As a designer, illustrator, writer and animator I have hit this issue head-on many times. The dreaded committee decision.
The New York Times has a good article in their technology section by Randall Stross that looks at the issue by seeing how Google and Apple differ on their approaches to producing products.
It touches on many of the issues associated with committees making creative decisions. Having seen this process first hand many, many times, as have many of you, it’s interesting to look at the results the two companies have had with their products.
As a dedicated Apple fan boy (I even got to work for Apple, indirectly through a design agency, when I first moved to California and designed some Quicktime training CD’s and video tapes. I even worked at Apple’s Quicktime booth for a Macworld. I was in heaven.) I am always impressed with how beautiful Apple’s product integration is. Obviously much of the world feels the same way. And I always felt that Google was an advertising company with engineers. They don’t do anything very special, but they use technology to sell adds. Apple uses technology to mostly sell things and experiences.
Nothing is worse for a creative person than to sit down with a big group of people to make a final decision. Advice and feedback can be helpful, but when you have to make a final decision on something as subjective as art/design, a committee can’t do it. In my past when I worked at various entertainment companies there were two decision making processes that really confused me.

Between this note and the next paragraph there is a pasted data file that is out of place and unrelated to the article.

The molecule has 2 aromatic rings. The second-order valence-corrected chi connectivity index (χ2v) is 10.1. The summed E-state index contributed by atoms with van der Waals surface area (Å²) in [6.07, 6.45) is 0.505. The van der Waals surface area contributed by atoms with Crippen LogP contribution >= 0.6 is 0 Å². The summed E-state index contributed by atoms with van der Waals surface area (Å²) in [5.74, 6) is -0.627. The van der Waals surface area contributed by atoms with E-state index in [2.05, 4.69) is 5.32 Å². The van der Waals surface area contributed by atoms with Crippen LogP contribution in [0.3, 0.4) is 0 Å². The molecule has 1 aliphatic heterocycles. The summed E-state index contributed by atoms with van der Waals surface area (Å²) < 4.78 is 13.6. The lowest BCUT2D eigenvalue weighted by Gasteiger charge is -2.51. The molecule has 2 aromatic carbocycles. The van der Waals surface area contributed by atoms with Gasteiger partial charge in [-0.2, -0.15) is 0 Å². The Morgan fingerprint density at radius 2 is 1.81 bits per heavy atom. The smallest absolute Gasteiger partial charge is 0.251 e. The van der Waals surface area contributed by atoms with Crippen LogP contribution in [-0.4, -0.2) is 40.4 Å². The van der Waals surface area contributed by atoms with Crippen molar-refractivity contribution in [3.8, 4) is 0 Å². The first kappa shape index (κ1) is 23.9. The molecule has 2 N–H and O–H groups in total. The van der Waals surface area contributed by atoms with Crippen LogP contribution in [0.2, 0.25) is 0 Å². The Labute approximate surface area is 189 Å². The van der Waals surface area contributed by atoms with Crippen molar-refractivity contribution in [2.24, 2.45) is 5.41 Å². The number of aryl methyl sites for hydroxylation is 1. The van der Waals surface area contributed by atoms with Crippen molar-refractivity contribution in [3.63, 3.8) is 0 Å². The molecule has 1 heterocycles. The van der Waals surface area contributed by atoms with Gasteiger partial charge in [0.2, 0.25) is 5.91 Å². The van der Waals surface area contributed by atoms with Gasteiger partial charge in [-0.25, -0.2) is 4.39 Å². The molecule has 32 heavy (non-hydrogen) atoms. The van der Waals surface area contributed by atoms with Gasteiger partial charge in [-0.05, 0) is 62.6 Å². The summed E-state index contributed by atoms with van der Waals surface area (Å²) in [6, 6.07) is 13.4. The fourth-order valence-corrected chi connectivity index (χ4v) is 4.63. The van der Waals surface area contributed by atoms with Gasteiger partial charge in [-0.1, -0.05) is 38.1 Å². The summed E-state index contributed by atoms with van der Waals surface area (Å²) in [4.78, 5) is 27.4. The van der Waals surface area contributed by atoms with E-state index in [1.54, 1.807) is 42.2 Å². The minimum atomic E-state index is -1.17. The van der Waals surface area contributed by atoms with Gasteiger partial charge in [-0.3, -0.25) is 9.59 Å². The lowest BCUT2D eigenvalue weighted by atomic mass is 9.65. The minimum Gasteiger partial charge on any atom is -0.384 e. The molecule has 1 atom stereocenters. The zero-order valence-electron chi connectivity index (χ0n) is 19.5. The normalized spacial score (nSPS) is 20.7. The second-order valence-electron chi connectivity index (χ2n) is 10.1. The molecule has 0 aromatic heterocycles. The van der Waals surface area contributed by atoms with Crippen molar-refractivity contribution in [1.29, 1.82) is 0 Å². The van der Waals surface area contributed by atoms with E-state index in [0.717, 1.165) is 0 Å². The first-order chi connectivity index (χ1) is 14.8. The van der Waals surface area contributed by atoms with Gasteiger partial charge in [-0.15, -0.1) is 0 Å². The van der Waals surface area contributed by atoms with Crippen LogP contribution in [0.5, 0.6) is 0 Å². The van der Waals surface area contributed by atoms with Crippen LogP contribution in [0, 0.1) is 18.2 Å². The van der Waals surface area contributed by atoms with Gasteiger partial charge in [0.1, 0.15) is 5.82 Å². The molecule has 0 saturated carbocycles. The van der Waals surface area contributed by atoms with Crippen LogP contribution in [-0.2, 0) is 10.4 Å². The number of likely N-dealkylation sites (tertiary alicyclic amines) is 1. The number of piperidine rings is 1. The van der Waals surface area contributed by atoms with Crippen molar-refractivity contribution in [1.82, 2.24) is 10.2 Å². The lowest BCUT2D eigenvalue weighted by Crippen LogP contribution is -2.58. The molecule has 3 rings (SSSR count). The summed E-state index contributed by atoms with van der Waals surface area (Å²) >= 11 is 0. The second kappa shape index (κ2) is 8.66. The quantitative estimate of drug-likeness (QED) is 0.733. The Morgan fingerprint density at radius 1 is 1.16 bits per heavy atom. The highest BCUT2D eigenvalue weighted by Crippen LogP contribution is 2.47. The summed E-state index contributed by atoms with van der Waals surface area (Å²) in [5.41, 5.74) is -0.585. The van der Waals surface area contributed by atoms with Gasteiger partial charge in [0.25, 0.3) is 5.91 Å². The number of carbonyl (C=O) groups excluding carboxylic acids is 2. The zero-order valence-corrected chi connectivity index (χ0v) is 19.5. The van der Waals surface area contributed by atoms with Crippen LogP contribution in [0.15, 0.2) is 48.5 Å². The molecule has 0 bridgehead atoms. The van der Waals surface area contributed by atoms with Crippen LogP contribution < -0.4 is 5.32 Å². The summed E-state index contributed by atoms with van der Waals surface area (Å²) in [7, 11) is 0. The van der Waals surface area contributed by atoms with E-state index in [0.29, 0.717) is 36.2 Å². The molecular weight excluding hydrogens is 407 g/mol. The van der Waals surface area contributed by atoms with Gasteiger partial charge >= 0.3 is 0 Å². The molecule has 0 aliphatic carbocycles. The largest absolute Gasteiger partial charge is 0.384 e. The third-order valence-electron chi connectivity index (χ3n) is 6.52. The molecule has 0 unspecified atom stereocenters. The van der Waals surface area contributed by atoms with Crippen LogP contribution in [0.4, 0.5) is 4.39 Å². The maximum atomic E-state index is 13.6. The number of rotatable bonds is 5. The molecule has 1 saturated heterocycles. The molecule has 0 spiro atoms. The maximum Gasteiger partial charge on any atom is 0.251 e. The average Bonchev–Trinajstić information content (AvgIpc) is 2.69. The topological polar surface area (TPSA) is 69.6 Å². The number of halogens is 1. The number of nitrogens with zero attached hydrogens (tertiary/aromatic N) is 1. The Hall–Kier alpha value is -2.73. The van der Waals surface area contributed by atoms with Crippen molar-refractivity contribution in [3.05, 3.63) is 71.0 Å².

One was the idea that sheer intelligence will make the best creative decision. The ‘smartest’ person will make the best decision. As if creativity can be judged by who passes a fill in the blank test about American history with the highest score.
Intelligence is handy, but I don’t know of any circumstance where intelligence alone made the best subjective, creative decision. Often logic fails too when making an aesthetic decision. That’s why it is a creative process.
The other action that took place in the studios was the idea that getting a group of people who have no talent or ability in say, drawing, or writing, or design, or layout to make final decisions about these things. As if by bringing in the people furthest from knowing or caring about the issues involved, they would get a better decision. I hope that when these same executives go to a Doctor they use this same methodology and gather the opinion of an arborist, a sheet metal worker and a baker about their low white blood cell count.
In the article is the following quote: “Apple Is a Design Company With Engineers; Google Is an Engineering Company With Designers.” I’d generally agree. And I have worked in software companies where engineering lead the way and ones where marketing lead the way. Both systems have their problems. The difference was usually the people at the very top, and how they trusted the employees who were in charge of certain issues. If in the end they empowered the particular employees to make the decisions they were being paid to make.
This has been going around the net lately. I short booklet that Chris Sanders did for a Disney retreat that touches on many of the same issues. How can a creative company produce the best products.
For the most part creative processes are inclusive, especially when they are media properties, but someone in charge has to know when to pull off the committees and trust a creative person to make a creative decision.
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